Predator adapts its software offerings to large and small manufacturers. “It all depends on the structure of the company,” Rogers said. “If you have 100 or 200 people running these machines manually, we’re going to create more havoc by trying to ramrod everything Predator does down their throat. We will learn what works for your shop floor.”
The software company seeks input from machine operators at its customers. “We need to know if it’s time to replace the machine. Most people want to work and be profitable for the company.”
According to Rogers, Predator also seeks more detailed information about workstations. “It helps to identify hidden bottlenecks,” he said.
At Forcam, many of its customers “are pushing to establish their internal digital initiatives to reposition their factories for growth,” Abuali said.
Forcam introduced its Smart Factory Starter Kit in 2016. The idea is “to prove that smart manufacturing does not need to be expensive, a long-term process with no access to data and little return,” he said. “We have proven that within the three months’ trial period companies can achieve at least 10% in productivity improvements on their three selected machines.”
The company plans to offer an update of the package this year.
The company also introduced the Forcam Academy last year to provide customers with information and training to maximize benefits from the Forcam Force software. Customers, after training from Forcam Academy, have been able to do software updates on their own, according to the company.
Aerospace has been a growing area for Forcam. One customer, GKN Aerospace “could reduce part cycle time by over 20% in less than six months,” Abuali said.
Forcam also is aiming at both large and small customers.
“Forcam believes that the Smart Factory is about connecting several dots,” Abuali said. “If the equation is balanced properly, it will lead to significant adoption by big and small shops alike.”
Abuali said a Forcam client, Richards Industries, has 150 employees and 30 machines. “Richards Industries used to collect data manually on the shop floor until they selected Forcam” for managing shop-floor data. “They improved productivity by over 40% within six months” with a 250% return on its investment.
5ME also is among the companies adapting its products to customer size and conditions.
“That’s why we like to learn as much as we can about a customer’s operations,” 5ME’s Tecos said. “The more we know, the more we can help dial in beneficial information and provide the real value that can transform a business…We get more feedback and requests for additional features and enhanced functionality.”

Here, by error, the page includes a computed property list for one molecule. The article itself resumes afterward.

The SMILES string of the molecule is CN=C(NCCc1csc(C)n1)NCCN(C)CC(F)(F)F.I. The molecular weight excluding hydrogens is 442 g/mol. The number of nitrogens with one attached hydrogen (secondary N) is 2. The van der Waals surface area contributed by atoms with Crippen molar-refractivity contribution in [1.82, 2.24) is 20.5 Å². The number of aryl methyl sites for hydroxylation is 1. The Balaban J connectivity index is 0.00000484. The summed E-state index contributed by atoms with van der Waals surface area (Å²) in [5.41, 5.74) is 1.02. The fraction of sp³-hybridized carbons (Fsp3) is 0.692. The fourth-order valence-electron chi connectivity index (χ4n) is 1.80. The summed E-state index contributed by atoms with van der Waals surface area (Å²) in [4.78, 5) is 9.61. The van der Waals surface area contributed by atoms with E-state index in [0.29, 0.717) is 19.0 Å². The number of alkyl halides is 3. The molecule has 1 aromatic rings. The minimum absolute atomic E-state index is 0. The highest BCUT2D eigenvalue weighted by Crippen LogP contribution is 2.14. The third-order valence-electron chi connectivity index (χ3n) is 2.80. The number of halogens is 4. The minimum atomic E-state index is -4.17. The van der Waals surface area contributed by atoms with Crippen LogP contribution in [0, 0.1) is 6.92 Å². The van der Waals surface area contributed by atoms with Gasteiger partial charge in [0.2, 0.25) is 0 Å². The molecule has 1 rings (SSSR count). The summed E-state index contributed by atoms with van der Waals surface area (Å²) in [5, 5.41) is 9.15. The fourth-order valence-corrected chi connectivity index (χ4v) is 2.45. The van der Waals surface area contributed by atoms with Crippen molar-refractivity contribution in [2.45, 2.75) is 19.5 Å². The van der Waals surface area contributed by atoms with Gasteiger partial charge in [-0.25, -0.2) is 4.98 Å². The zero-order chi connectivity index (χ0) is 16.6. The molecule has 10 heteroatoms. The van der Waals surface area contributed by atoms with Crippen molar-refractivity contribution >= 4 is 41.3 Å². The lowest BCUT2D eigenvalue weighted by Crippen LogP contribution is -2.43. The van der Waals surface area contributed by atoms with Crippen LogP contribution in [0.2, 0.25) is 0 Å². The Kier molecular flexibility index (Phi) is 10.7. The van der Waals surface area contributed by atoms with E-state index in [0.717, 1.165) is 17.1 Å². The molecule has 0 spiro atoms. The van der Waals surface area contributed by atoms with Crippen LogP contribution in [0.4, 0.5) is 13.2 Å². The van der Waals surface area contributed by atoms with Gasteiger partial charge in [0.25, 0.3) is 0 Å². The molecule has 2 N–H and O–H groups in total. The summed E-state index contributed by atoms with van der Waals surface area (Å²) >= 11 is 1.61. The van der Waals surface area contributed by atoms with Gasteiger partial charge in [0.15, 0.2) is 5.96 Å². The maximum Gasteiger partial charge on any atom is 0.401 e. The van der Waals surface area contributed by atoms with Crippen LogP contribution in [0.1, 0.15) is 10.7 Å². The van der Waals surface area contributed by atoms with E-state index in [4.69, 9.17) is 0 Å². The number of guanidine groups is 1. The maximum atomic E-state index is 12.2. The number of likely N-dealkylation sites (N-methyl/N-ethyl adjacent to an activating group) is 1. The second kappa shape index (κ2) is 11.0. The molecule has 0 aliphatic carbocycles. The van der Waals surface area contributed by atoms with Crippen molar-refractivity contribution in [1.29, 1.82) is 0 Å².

“This technology is scalable,” Tecos said. “Shops can start with the monitoring of a single machine—maybe a workhorse that generates a lot of revenue—and then expand as it makes sense…The cost of implementing Industry 4.0 solutions should not be an obstacle for small shops.”
5ME introduced Freedom 4.0, intended to complement Industry 4.0 systems. The application can be accessed from any device with a browser. It also supports the Association for Manufacturing Technology’s MTConnect standard.
Many 5ME customers provide the company with access to their Freedom 4.0 installations. 5ME deploys updates or upgrades remotely at mutually agreed upon times.
Also, “We are engaged in projects that involve machine health, process health, predictive maintenance and interfacing with a variety of business systems within the manufacturing environment,” Tecos said.
At Memex, “We are no longer leading with the ‘how to do it,’ but rather the business benefits and outcomes regarding the adoption of these concepts and technologies,” McPhail said. “We call this approach the ‘why should I do this’ approach, which establishes the business value right up front.”
The company’s target customers “are still in the early adopter phase, but those that get it are rapidly requesting new innovative ways to consume and display the data collected,” he said.
As a result, that “requires us to continually innovate to meet the demand,” McPhail said. “Constant innovation leads to differentiation, and differentiation is what we strive for.”
One of Memex’s products is Merlin Tempus, which the company said provides metrics and analytical capabilities to pare downtime and increase production. Tempus received the 2016 Frost & Sullivan award for global machine monitoring leadership.
“Tempus is our new IIoT platform of the future and is the culmination of three years of effort and several million dollars of investment,” McPhail said.
“Both large and small shops are adopting this technology quickly and I think there is pressure on all shops to implement this type of technology,” said Cimco’s Romanowski. “I think these types of systems are now mainstream.”
According to Romanowski, “We see more machines with MTConnect or another standard for data collection although these protocols have been available for many years. Customers now know they should make sure their machines are shipped with the data collection protocols installed.”
The company released Cimco V8 last year.
“Highlights of this MDC-MAX V8 release include databased optimization, an interface update and more efficient data processing,” Romanowski said. “Most customers will continue to add to the functionality of their MDC systems and often require our assistance to add additional ways to analyze the information collected by our system.”
“We specialize in downtime and efficiency tracking software,” Wintriss’ Finnerty said. “The quirky thing about this type of software is that if we do our job well, we obsolete ourselves.
“Once downtime is reduced to the minimum, and efficiency is raised as high as possible, the mere task of using and maintaining the downtime tracking system becomes a measurable source of inefficiency.”
Finnerty also said smaller shops can be faster to adopt Industry 4.0 systems.
“Once a small shop determines that it is beneficial, the implementation is quicker,” he said. “Getting a bigger company to invest in something new is like executing a U-turn with a battleship.”